This football season, a trademark held by the national hockey team the Phoenix Coyotes nearly blacklisted Penn State's use of the term "White Out."
Lucky for Lions fans, Penn State found some gray area.
"We have applied to protect the phrase 'Penn State White Out' in connection with the promotion of fan participation and involvement in collegiate athletic events," said Greg Myford, associate athletic director of marketing. "Penn State intends to register the phrase for protection on a national level."
But "White Out" is not originally a Nittany namesake.
In fact, Steve Weinreich, vice president of general counsel for the Phoenix Coyotes, said that any variation on the term for marketing purposes is "in violation of the law," restricting certain posters, advertisements and garments around campus.
This week, Penn State promotional material inviting students to the "White House" has spread across campus.
"You better believe it," Myford said. "Our students have proven the impact of the White Out, and now we're ready to take it to the next level by asking all Nittany Lion fans to drape Beaver Stadium in white. If we all do our part, we'll be able to pick out every Notre Dame fan in the place."
Weinreich said that if Penn State were to use the term "White Out" for this weekend's game, it would be in violation of a mutual agreement.
"As of last year, when we spoke with representatives from the university, they understood that they could use it one time," he said. "We had an agreement, and now they are apparently not living up to what they say."
The Phoenix Coyotes, a National Hockey League (NHL) team, originally the Winnipeg Jets, coined the term "Winnipeg White Out" in 1987, asking fans to sport the color to a playoff game against the Calgary Flames, in response to their "sea of red."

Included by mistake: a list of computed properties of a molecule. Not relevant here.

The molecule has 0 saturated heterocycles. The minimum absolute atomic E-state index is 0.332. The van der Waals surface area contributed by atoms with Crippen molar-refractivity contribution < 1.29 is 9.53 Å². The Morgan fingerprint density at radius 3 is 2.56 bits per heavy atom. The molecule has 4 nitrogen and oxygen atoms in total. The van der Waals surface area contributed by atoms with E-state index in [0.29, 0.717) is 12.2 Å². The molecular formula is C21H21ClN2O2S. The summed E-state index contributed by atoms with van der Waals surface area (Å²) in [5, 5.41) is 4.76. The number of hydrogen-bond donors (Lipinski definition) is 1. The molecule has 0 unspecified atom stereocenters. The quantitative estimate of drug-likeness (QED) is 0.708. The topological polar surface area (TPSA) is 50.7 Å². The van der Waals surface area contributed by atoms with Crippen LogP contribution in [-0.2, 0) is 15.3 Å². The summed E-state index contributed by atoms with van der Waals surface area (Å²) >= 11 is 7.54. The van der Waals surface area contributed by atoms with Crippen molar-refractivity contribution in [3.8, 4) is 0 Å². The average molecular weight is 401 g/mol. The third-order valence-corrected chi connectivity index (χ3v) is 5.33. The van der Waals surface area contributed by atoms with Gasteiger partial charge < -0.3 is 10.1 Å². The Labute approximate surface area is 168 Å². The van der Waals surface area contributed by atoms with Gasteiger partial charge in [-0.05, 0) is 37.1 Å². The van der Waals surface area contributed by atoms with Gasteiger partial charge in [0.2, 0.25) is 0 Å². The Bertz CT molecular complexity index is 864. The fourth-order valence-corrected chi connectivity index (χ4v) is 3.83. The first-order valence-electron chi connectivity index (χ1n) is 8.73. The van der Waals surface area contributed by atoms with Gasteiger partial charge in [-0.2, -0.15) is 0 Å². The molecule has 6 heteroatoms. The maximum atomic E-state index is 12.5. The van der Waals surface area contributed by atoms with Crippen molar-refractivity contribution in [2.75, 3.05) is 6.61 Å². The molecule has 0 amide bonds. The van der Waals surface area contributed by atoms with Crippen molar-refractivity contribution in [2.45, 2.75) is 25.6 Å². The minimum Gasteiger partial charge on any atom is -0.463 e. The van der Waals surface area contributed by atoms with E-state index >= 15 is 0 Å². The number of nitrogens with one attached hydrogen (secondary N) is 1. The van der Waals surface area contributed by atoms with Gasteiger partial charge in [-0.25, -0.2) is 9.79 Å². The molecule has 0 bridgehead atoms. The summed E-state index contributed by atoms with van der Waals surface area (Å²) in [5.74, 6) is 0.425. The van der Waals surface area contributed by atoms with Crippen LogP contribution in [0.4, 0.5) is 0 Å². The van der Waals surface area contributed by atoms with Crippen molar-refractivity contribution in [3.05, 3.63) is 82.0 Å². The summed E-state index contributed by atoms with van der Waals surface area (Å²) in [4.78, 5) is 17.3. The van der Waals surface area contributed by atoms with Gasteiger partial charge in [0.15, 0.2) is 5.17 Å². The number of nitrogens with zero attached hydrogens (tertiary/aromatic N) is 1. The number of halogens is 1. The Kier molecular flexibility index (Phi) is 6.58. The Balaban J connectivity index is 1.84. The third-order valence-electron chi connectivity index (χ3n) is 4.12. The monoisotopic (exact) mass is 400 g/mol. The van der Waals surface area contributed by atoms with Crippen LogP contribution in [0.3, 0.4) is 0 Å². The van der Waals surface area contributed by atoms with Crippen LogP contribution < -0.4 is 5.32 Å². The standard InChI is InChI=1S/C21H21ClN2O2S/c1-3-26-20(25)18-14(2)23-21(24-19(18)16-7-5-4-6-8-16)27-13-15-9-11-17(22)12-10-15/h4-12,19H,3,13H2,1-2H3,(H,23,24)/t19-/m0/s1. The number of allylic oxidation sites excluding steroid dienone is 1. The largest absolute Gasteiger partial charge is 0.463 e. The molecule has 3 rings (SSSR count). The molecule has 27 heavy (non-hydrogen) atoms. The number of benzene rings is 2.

A note was sent to Penn State last year from the NHL team. Taking heed, Myford said the two-word phrase was barred from the university's official White Out T-shirts.
Mike Lampariello (junior-landscape architecture), winner of this year's T-shirt design contest, said he was puzzled with the cutting of what seemed to be "the most logical" phrase to use.
"Not using 'White Out' made my design a little challenging," he said. "Last year's shirt had it blasted across the front."
Though Myford said the price is unknown, the university hopes to legally own its own slice of the sporty slogan within 12 to 24 months.
Jeff Holbrook, executive vice president of the Phoenix Coyotes, said the "one-time use" of the phrase referred to more than just the official T-shirts and that use for any marketing material is prohibited without allowance.
"There is no further permission for Penn State to use that trademark," Holbrook said. "We will have to confer on this matter internally."
He would not comment on whether the Coyotes would pursue legal action.
Trademark or not, Myford said a "White Out" is an object of school spirit, rather than a legally owned commodity.
"Frankly, our students and fans have already taken ownership of the term, so even if Penn State were not able to use the phrase legally, simply planting the seed with students to wear white at a designated game would be enough to get them spreading the word of an upcoming White Out," Myford said.
Weinreich said the term "White Out" is also a part of his company's legacy and equated it to another team calling themselves the "Nittany Lions" and bearing the same blue-and-white logo.
In fact, this happened recently when a Morganton, N.C., high school was called out by the Collegiate Licensing Company for bearing an emblem "confusingly similar" to Penn State's trademarked lion head.
But Myford said the future use of "Penn State White Out" is different than the recent controversy surrounding the trademark infringing by the high school.
"Them using our logo is basically someone else using copyrighted or trademarked material that has already been granted to someone else," he said. "Us using 'White Out' is making a claim for Penn State to be granted use of the term because the term currently isn't spoken for."